Facilitated political economy analysis in the Horn of Africa
The Policy Practice facilitated a political economy analysis process for the Swiss Development Corporation (SDC) in the Horn of Africa (HoA), focused particularly on Somalia, southern/south-eastern Ethiopia, the arid and semi-arid lowlands of north-eastern Kenya and Djibouti. Simon Brook, TPP Principal and team leader, managed a complex process involving SDC teams in Kenya and Ethiopia, as well as TPP regional, sector and political economy experts.
The process was designed to help SDC teams better understand political economy issues within four key sectors (governance, food security, health, migration and protection) in order to inform their future interventions and engagement under the new regional strategy for the Swiss Cooperation Programme 2022-2025. The analysis focused on Somalia, southern/south-eastern Ethiopia, the arid and semi-arid lowlands of north-eastern Kenya and Djibouti.
TPP provided initial training on political economy analysis and undertook a high-level overview of key structural and institutional political economy issues within the region. These included: global and regional factors affecting the HoA; broad demographic trends and migration; structure of states and territories, including borderlands; structure of the economy, including natural resource endowments and claims; and, social structures and institutions.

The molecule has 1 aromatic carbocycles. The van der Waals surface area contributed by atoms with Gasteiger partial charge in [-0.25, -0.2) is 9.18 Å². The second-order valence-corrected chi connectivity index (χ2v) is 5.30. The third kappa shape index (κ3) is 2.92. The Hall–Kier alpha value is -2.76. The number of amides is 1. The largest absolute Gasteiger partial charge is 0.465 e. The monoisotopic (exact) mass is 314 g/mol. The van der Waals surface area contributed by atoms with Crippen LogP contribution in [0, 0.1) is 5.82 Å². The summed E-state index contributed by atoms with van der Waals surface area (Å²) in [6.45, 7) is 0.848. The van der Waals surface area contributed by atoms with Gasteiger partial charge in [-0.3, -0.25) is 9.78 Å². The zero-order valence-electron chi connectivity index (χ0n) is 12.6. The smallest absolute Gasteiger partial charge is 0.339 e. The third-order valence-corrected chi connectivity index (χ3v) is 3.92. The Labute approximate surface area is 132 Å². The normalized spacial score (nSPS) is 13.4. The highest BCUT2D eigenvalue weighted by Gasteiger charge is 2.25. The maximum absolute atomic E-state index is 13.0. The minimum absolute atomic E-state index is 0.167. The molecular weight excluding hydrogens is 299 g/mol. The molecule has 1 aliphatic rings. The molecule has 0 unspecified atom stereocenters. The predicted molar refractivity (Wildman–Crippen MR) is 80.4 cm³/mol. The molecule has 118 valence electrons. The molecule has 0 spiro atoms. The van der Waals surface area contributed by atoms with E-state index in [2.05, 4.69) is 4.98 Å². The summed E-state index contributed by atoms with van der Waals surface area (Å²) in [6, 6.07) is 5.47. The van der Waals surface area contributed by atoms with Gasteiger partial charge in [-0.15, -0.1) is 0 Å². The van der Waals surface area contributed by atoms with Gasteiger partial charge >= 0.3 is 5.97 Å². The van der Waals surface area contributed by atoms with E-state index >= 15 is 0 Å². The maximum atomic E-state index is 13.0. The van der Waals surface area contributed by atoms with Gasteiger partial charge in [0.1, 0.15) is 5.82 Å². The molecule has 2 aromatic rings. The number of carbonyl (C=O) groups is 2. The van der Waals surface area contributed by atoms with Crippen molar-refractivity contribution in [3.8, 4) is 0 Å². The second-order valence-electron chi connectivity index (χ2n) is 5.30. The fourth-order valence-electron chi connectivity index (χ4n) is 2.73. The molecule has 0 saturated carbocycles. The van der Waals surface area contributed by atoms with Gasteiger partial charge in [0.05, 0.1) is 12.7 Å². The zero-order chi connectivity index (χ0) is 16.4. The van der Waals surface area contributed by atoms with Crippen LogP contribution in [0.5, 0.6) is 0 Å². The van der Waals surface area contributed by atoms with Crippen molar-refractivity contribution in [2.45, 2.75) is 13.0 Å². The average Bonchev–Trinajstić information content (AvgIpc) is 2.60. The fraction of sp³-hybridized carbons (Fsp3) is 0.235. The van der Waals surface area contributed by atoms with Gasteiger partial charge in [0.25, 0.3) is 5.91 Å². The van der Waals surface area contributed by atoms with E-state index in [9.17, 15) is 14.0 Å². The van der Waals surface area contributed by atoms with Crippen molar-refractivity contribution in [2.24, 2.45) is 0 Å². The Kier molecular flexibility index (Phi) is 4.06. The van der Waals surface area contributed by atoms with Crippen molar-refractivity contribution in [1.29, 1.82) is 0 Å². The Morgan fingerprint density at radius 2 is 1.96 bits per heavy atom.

TPP experts then facilitated a participatory process, enabling SDC teams to undertake their own analysis and reflection for each sector. This included prioritising key issues or problems within each sector, analysing the political economy of each issue, and identifying and addressing gaps in their current understanding around these problems. The process then supported the teams to use their analysis to identify operational implications within each sector, to ‘think and work politically’ and to inform the new regional strategy.
Whilst TPP would usually undertake this process in person, within the context of Covid-19 related travel restrictions, the approach was adapted to focus on remote facilitation and support through a series of on-line conference calls and workshops with different teams and groups. Outside of these workshops, ad hoc support was also provided to support teams throughout the process. Analytical outputs were developed in formats that remained with the teams, enabling them to undertake and add to their analysis on an ongoing basis.